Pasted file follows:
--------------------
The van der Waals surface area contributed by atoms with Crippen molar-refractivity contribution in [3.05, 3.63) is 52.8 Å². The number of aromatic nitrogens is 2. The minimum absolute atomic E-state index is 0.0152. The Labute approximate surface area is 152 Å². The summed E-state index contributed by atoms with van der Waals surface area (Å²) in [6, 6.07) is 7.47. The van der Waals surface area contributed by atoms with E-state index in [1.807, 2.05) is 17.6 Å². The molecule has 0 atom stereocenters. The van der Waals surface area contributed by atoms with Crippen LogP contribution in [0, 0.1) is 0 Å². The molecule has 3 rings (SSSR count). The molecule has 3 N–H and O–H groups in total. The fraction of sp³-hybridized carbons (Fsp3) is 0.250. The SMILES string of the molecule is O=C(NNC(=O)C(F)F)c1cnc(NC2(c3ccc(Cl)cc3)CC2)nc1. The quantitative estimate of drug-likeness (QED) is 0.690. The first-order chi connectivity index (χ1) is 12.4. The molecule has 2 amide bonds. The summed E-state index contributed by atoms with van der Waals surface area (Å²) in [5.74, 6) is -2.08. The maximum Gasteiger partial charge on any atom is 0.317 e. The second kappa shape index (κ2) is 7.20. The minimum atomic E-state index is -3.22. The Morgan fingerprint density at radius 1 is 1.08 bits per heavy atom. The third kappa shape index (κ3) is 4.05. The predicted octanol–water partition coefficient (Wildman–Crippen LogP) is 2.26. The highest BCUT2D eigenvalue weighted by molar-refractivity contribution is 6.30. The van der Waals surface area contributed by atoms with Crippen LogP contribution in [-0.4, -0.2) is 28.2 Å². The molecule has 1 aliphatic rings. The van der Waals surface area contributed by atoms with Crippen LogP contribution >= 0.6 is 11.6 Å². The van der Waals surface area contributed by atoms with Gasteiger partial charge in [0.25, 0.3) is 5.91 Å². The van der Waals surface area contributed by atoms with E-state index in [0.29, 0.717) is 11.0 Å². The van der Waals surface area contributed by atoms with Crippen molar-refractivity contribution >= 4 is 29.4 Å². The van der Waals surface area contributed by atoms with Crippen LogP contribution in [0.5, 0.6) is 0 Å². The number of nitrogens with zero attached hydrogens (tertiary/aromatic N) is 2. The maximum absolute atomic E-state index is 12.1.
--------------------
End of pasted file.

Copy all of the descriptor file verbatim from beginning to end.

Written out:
The van der Waals surface area contributed by atoms with Crippen molar-refractivity contribution in [3.05, 3.63) is 52.8 Å². The number of aromatic nitrogens is 2. The minimum absolute atomic E-state index is 0.0152. The Labute approximate surface area is 152 Å². The summed E-state index contributed by atoms with van der Waals surface area (Å²) in [6, 6.07) is 7.47. The van der Waals surface area contributed by atoms with E-state index in [1.807, 2.05) is 17.6 Å². The molecule has 0 atom stereocenters. The van der Waals surface area contributed by atoms with Crippen LogP contribution in [0, 0.1) is 0 Å². The molecule has 3 rings (SSSR count). The molecule has 3 N–H and O–H groups in total. The fraction of sp³-hybridized carbons (Fsp3) is 0.250. The SMILES string of the molecule is O=C(NNC(=O)C(F)F)c1cnc(NC2(c3ccc(Cl)cc3)CC2)nc1. The quantitative estimate of drug-likeness (QED) is 0.690. The first-order chi connectivity index (χ1) is 12.4. The molecule has 2 amide bonds. The summed E-state index contributed by atoms with van der Waals surface area (Å²) in [5.74, 6) is -2.08. The maximum Gasteiger partial charge on any atom is 0.317 e. The second kappa shape index (κ2) is 7.20. The minimum atomic E-state index is -3.22. The Morgan fingerprint density at radius 1 is 1.08 bits per heavy atom. The third kappa shape index (κ3) is 4.05. The predicted octanol–water partition coefficient (Wildman–Crippen LogP) is 2.26. The highest BCUT2D eigenvalue weighted by molar-refractivity contribution is 6.30. The van der Waals surface area contributed by atoms with Crippen LogP contribution in [-0.4, -0.2) is 28.2 Å². The molecule has 1 aliphatic rings. The van der Waals surface area contributed by atoms with Crippen LogP contribution >= 0.6 is 11.6 Å². The van der Waals surface area contributed by atoms with Gasteiger partial charge in [0.25, 0.3) is 5.91 Å². The van der Waals surface area contributed by atoms with E-state index in [0.29, 0.717) is 11.0 Å². The van der Waals surface area contributed by atoms with Crippen molar-refractivity contribution >= 4 is 29.4 Å². The van der Waals surface area contributed by atoms with Crippen LogP contribution in [0.5, 0.6) is 0 Å². The number of nitrogens with zero attached hydrogens (tertiary/aromatic N) is 2. The maximum absolute atomic E-state index is 12.1.